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Women in Science

Marta studied computer science in Poland, did a PhD at Leicester and, after a lectureship in Leicester, moved to Birmingham where she became a professor. She moved to a statutory professorship at Oxford 10 years ago and will become Deputy Head of Research in April 2017.

Marta Kwiatkowska

BACKGROUND

at the time of the interview - 2017

Marta is a Professor in Computing Systems, Department of Computer Science and she specialises in modelling and analysis methods for complex systems.

EXTENDED BIOGRAPHY

at the time of the interview -  2016

Marta studied computer science in Poland and then did her PhD in Leicester having learned English as a junior academic in Krakow. She was appointed to a lectureship at Leicester, where she met her husband, then moved to the University of Birmingham where she was promoted to professorship. Ten years ago, she moved to a statutory professorship at Oxford and she is about to become the Deputy Head of Research in the Department of Computer Science.

Marta studied computer science in Poland, did a PhD at Leicester and, after a lectureship in Leicester, moved to Birmingham where she became a professor. She moved to a statutory professorship at Oxford 10 years ago and will become Deputy Head of Research in April 2017.

Marta’s father was an engineer and her mother worked as an accountant. Marta always liked physics and maths at school and thinks she probably would have studied physics if she hadn’t found out about computer science, or informatics, at a maths camp. She describes how she always liked the precision, the clarity and knowing the answer.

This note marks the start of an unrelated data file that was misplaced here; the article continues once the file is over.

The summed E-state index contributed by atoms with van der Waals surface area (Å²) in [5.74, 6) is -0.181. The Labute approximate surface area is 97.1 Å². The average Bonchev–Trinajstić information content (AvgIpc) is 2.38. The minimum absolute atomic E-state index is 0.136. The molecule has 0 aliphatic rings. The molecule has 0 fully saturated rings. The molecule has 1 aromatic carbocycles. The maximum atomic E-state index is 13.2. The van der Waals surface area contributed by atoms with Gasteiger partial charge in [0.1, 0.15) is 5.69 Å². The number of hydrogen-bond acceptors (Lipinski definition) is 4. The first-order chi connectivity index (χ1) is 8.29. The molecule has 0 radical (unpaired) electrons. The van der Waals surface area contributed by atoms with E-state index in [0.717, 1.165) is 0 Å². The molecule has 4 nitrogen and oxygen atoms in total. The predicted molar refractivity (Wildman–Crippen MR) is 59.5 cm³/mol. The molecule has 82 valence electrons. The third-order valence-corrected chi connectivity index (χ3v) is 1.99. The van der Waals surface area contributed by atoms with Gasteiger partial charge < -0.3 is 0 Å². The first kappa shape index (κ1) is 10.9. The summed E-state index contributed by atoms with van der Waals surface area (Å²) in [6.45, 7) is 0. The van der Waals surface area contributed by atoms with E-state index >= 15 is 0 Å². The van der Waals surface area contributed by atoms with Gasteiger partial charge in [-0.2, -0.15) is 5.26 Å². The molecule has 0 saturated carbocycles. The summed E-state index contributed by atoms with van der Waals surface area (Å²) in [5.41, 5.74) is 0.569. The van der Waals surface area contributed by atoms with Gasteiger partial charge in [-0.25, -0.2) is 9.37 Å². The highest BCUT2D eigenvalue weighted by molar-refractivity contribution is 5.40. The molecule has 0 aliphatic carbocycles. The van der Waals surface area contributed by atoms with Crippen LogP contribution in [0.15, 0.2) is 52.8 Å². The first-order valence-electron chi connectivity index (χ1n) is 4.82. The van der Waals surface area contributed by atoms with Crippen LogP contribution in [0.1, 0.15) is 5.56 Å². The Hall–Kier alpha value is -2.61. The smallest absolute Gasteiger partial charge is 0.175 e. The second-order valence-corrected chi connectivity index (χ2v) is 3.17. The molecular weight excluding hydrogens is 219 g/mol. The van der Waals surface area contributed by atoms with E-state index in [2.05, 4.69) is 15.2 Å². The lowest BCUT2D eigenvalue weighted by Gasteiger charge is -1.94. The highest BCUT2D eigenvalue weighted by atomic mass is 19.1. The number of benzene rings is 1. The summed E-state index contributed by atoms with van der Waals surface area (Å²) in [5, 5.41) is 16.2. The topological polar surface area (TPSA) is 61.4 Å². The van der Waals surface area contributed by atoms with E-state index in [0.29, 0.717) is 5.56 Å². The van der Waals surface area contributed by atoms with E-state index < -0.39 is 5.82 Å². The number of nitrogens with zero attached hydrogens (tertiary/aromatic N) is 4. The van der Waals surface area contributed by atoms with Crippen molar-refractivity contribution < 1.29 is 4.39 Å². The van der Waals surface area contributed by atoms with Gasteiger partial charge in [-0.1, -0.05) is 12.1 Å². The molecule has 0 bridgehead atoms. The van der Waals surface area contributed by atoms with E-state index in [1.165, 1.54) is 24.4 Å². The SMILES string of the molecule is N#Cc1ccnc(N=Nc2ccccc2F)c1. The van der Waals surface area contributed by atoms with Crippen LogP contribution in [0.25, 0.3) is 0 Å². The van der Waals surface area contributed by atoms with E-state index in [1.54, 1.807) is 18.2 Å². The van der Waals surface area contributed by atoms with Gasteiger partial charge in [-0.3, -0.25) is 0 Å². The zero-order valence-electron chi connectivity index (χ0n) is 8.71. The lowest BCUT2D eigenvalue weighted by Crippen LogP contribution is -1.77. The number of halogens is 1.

Marta encourages collaborative work across disciplines and finds this very enriching. She has been the first female professor in her field at Birmingham and Oxford because it is a young field. She found a contrast with the experiences of her male colleagues when she had her baby because she was the only female academic in the department at that time. She also thinks that women have to work harder to get the same opportunities as men.

In terms of a work life balance, Marta finds her work so exciting that it fills up her time and she will typically work weekends and sometimes evenings. She thinks that computer science has broad implications, for example, revolutionising healthcare through robotics, and there are a range of opportunities within the discipline. She is particularly proud of a software tool, PRISM, which she and her PhD students developed in 2000. Ethnic background: Polish.